After liturgy we went to the hospital to visit Agnes. My parents were there already, in the midst of their twelve-hours of care. So Jeremy, Stephen, and I just hung out for awhile before coming home. It was at that point that Stephen decided to turn on all his annoying. He did take a brief nap, but he was ornery before, and he was ornery after, and he’s in bed for the night right at this moment and he’s still ornery. I’m choosing to ignore. As soon as I’m done here I plan to grab me an adult beverage and a snacky-snack and chill with some “Storage Wars” or something of that ilk.

I do just want to point out one thing about my church outfit: I’m wearing shoes that are not black Minnetonka Moccasins.

The rest of my gear: Top from Old Navy. Green skirt from an Albuquerque thrift store. Veil I made myself!

Stephen picked out his own duds for church. I was flipping through his (four) nice shirts in his closet and he told me, “red shirt, red shirt.” Then I offered him blue jeans or navy slacks and he chose the navy slacks. Kid’s got style.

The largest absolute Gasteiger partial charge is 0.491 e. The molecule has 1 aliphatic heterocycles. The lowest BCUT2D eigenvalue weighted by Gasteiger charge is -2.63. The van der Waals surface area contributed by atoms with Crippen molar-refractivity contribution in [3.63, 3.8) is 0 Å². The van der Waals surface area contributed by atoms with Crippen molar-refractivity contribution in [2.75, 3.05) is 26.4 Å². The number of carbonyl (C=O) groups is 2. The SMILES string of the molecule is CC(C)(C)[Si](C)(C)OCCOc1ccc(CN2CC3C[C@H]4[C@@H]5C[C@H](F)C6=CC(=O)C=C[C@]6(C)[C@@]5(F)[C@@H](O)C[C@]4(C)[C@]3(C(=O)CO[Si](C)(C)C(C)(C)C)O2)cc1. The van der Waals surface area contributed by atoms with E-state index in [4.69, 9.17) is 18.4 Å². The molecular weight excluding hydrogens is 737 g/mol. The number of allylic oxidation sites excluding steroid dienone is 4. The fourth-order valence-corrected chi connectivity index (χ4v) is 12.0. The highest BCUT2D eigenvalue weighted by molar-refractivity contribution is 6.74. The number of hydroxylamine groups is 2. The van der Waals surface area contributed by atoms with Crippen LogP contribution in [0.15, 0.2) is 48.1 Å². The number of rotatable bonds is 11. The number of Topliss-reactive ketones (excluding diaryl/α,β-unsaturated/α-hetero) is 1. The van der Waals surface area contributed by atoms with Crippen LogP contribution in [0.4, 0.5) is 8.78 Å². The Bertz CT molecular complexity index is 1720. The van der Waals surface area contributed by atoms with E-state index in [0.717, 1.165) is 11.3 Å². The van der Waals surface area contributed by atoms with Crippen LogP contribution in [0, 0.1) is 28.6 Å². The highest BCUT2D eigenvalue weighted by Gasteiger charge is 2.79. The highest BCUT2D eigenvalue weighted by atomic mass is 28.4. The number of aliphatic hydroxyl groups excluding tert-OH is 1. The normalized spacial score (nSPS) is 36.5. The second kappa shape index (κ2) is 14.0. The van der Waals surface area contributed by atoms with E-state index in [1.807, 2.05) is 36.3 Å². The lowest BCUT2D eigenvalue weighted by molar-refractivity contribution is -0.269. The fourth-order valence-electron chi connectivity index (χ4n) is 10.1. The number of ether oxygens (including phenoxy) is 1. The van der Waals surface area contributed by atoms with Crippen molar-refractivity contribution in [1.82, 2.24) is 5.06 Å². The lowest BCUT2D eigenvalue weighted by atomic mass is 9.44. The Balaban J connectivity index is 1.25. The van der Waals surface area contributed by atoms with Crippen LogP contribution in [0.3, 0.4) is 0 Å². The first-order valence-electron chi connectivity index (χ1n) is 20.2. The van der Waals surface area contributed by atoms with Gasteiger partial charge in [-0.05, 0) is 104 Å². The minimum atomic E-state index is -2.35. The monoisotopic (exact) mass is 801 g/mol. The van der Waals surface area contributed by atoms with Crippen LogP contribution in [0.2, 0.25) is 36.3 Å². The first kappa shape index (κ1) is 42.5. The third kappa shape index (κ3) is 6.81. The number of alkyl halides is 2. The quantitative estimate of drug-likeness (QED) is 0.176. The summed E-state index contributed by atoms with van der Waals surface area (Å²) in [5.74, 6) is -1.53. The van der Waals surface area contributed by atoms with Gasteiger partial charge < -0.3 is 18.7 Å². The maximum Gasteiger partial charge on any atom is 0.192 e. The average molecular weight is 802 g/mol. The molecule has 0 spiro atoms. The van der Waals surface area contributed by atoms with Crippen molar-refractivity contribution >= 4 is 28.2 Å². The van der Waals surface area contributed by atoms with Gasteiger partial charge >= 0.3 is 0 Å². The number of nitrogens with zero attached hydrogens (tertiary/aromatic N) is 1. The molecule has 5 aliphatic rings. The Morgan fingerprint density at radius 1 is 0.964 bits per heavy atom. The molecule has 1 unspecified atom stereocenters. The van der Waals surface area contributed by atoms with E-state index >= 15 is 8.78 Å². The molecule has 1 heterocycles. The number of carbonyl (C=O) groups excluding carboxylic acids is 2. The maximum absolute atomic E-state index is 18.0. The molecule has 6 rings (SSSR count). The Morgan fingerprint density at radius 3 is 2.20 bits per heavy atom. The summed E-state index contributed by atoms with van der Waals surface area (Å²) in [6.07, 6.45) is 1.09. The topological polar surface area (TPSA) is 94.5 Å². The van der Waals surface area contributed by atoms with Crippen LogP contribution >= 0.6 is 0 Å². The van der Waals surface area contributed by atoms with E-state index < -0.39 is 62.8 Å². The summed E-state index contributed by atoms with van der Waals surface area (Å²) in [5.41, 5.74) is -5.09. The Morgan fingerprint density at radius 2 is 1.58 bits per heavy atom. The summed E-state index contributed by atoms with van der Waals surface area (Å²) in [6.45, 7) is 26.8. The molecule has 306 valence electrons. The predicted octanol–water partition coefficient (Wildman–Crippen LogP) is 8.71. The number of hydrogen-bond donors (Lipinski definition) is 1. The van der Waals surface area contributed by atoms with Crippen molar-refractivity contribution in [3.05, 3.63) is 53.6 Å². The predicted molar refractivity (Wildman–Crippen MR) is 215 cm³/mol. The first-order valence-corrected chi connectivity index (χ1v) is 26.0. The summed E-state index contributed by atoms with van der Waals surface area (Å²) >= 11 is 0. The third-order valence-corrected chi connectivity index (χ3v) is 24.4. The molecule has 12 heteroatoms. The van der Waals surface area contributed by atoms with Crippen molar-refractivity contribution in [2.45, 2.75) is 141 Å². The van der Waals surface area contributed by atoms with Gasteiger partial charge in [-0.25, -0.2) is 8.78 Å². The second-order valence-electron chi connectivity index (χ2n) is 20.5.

Finally before I sign off, the latest on Agnes is she continues to need a bit of oxygen. They did wean her off briefly a couple days ago, but when she gets made, her sats drop and she needs a bit of an oxygen boost. I don’t know if she will come off of oxygen before we bring her home this week. She needs less than she did at the beginning of the week, so it’s already an improvement from where she was. We’ll see. She will hopefully be coming home Tuesday; if not Tuesday, then certainly by the weekend. We’re just waiting on the home care nursing. Praying it all gets sorted out!

Head over to FLAP for more link-ups.

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What I Wore Sunday: May 26

Linking up with Fine Linen and Purple. I haven’t done this link up in a while and it’s good to be back at it!

Jeremy and I have decided to attend Holy Ghost Ukrainian Catholic Church, which is an Eastern Rite Catholic tradition. This rite is in communion with Rome, but they follow a different liturgical calendar compared to Roman Catholic churches. So today we celebrated All Saints! In the Roman calendar All Saints is Novemeber 1st, but the Eastern Catholics observe it on the Sunday after Pentecost to make the link between the gift of the Holy Spirit and what the Holy Spirit can do in our lives if we allow God to work through us–like the saints have done!